Big the Musical is big fun!

Photo courtesy of The Community Players.

The classic 1987 Tom Hanks motion picture, adapted from the insightful book by John Weidman, comes to the Community Players stage in a fantastic theatrical experience directed by Paul Nolette. Josh Baskin, a frustrated adolescent (is there any other kind?), who is often made to feel little, wishes to be big via the magic of a ZOLTAR carnival machine. Careful what you wish for – the next day he wakes amazed to find his wish granted. He is, well, big! Thrust from a simple childhood into the everyday grind of adulthood, he must find his way when faced with the challenges of career and romance. While it’s all fun and games at first, he soon finds out being big is not child’s play.


Enter Tyler Rebello as Josh. Rebello must be a big kid at heart, as he skillfully portrays this body swap to the point where you want to be onstage playing alongside him.Rebello has a sweet singing voice, and some fancy footwork to boot. He had the audience totally convinced this character is little Josh suddenly in his grown-up body.

“Getting to play a child in a man’s body has been challenging but hilarious,” says Rebello. “It’s been so much fun getting to be put in all these real-life adult situations and trying to react and navigate them like a 13-year-old boy would.” He is thankful to the production team and crew for making this show possible.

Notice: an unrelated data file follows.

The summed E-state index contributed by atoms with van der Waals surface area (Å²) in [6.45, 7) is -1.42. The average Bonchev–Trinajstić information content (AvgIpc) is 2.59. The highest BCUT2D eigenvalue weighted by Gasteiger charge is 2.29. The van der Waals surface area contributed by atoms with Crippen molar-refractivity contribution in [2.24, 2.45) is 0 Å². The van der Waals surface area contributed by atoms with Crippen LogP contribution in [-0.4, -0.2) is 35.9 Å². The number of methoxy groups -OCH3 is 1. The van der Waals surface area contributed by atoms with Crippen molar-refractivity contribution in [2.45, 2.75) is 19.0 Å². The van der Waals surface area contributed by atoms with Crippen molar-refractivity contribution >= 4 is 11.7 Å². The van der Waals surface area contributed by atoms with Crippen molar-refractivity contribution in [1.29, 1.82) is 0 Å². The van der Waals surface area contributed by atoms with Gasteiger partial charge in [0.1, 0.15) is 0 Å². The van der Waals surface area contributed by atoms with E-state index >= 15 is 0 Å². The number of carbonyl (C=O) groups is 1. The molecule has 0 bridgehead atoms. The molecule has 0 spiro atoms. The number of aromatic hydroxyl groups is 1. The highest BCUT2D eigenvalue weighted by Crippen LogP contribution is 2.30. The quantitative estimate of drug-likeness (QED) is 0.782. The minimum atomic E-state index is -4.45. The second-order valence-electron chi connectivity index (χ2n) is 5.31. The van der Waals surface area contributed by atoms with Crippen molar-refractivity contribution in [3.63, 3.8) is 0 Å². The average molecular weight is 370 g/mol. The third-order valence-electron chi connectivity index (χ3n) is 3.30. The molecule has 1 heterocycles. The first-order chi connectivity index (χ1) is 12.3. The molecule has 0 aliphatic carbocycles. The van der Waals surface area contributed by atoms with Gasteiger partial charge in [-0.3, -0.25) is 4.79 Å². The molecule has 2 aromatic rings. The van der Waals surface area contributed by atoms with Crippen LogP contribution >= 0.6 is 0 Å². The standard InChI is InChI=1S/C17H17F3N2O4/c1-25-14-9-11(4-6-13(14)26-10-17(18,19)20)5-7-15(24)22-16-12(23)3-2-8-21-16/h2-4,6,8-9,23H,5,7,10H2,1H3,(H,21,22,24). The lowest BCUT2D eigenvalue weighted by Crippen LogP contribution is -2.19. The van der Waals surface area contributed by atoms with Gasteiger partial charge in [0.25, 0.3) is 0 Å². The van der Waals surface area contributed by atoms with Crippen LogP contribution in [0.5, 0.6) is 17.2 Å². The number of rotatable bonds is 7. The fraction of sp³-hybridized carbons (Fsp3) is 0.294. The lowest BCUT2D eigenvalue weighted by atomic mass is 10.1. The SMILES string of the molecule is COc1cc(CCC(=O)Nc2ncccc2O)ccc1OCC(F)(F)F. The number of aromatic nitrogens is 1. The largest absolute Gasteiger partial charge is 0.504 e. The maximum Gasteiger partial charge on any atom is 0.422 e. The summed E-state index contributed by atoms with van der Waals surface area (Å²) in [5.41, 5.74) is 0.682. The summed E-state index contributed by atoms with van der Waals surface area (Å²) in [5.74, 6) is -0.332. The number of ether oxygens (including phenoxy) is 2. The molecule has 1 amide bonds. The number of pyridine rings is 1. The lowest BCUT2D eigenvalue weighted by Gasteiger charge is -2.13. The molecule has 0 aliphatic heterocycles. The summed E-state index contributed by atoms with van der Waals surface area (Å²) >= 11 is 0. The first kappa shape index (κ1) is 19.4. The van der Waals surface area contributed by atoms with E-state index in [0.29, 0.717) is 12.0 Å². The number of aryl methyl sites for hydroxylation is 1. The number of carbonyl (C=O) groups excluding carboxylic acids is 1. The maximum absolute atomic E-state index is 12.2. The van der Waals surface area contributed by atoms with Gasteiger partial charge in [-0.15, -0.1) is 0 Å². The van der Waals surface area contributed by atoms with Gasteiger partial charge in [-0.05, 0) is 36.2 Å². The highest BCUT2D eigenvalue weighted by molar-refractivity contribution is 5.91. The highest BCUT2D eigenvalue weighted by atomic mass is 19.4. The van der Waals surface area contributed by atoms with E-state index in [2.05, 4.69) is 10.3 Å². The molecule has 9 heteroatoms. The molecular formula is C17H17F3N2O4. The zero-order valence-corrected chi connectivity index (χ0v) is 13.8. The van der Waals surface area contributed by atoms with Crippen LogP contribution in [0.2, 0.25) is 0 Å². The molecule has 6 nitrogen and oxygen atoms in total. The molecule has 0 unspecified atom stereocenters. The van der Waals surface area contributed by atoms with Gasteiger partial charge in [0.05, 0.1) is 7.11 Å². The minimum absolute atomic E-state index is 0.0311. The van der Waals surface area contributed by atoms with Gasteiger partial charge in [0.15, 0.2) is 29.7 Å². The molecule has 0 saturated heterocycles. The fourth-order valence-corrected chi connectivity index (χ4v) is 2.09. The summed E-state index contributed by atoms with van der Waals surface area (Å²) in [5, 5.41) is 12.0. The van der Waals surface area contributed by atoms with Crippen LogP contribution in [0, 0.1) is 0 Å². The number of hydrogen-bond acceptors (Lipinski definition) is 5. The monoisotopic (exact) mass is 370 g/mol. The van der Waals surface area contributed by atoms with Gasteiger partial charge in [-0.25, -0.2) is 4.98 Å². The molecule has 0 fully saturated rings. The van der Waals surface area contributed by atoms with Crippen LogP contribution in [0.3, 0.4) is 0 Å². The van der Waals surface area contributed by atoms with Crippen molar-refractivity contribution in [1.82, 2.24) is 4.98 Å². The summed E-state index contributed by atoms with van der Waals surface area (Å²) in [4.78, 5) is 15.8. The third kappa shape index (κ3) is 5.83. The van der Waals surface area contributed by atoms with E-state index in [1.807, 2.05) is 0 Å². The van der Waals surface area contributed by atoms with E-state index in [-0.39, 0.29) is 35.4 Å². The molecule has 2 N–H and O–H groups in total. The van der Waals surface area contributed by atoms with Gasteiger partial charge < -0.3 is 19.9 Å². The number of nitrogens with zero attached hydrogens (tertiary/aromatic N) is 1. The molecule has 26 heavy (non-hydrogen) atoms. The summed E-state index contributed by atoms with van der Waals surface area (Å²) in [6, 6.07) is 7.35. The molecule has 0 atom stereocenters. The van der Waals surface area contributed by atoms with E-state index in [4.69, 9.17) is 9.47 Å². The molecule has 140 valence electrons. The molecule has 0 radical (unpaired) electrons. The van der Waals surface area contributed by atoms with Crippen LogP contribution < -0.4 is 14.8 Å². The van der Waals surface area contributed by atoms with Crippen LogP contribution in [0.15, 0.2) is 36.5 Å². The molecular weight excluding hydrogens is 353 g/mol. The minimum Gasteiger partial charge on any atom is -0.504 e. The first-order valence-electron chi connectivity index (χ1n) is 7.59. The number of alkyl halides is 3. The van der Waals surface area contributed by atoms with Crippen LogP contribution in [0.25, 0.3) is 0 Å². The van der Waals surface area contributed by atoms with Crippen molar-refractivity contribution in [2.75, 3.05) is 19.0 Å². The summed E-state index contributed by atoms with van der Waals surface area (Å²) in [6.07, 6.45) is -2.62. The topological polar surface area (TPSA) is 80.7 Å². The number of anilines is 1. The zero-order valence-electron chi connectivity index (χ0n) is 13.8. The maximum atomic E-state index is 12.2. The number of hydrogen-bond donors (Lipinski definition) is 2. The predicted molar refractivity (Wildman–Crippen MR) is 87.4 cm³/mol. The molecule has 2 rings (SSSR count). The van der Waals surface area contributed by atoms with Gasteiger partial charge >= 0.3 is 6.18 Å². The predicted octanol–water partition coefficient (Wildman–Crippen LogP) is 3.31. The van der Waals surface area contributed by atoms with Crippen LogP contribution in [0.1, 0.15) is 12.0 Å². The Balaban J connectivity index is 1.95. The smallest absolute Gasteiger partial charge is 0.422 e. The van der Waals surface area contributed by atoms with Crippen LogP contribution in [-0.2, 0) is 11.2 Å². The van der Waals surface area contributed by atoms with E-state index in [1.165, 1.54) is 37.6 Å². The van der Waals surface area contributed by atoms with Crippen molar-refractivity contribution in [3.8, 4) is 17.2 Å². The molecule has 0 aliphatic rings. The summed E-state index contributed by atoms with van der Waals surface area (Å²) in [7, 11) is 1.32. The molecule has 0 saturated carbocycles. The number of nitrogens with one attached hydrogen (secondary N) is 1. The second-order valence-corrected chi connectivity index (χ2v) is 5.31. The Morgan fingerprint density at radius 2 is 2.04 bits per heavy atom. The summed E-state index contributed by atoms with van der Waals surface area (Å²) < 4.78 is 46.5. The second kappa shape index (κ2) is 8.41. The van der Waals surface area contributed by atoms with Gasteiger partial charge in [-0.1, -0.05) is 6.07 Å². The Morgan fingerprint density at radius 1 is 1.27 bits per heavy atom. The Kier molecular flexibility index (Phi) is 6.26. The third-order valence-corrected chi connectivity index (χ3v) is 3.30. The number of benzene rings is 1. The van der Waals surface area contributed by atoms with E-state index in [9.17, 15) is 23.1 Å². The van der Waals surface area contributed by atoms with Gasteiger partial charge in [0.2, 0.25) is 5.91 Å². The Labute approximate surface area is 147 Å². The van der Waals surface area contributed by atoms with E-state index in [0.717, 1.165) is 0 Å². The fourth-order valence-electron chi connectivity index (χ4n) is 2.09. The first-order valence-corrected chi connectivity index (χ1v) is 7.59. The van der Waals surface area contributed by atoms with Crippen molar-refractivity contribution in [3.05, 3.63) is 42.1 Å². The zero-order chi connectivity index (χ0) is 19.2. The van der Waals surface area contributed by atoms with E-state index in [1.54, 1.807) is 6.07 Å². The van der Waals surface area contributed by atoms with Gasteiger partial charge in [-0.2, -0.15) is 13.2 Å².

A surprising standout performance by Eve Marie Webster had the audience laughing uproariously. Webster’s sassy portrayal of the love-starved assistant, Miss Watson, left us wishing we’d seen more of her. “I was asked to step into the small role after, very sadly, the woman originally cast passed away,” says Webster. “This is truly one of the loveliest casts ever assembled. I’m happy to add what little I can to it.”

Terry Shea is a natural for the part of Zoltar, and he’s also fun as the boisterous MacMillan. Kudos for deftly switching gears from portraying a rigid, seemingly malevolent wizard, to a fun-loving, money-matters boss. His voice booms whether he’s speaking or singing. This being a musical, everyone in the cast sings this score by David Shire with musical direction by Brittany Dyer

There is a large cast of children rounding out the performers, which you don’t often get to see. Hats off to Matthew McGuirl for his talented portrayal of young Josh. These talented kids add to the magical feel of childhood, as Josh becomes nostalgic, longing for his missed youth. They do a great job dancing and singing, with a few acrobatics as well. This entertaining choreography is thanks to lead producer Leslie Racine Vazquez.

“The musical explores themes of innocence, imagination, and the desire to always stay young at heart,” says Nolette. “This is a fun-filled musical for the whole family.” Nobody knows this better than Susan Lawrence, Josh’s love interest, portrayed by Melanie Gendreau. You truly feel the  connection between them from their individual perspective. She has a hard time accepting Josh is actually a child who’d body morphed, until seeing the proof for herself. She bows out gracefully, though, sparing us any ick factor.

The Community Players present Big through November 19. For more info, visit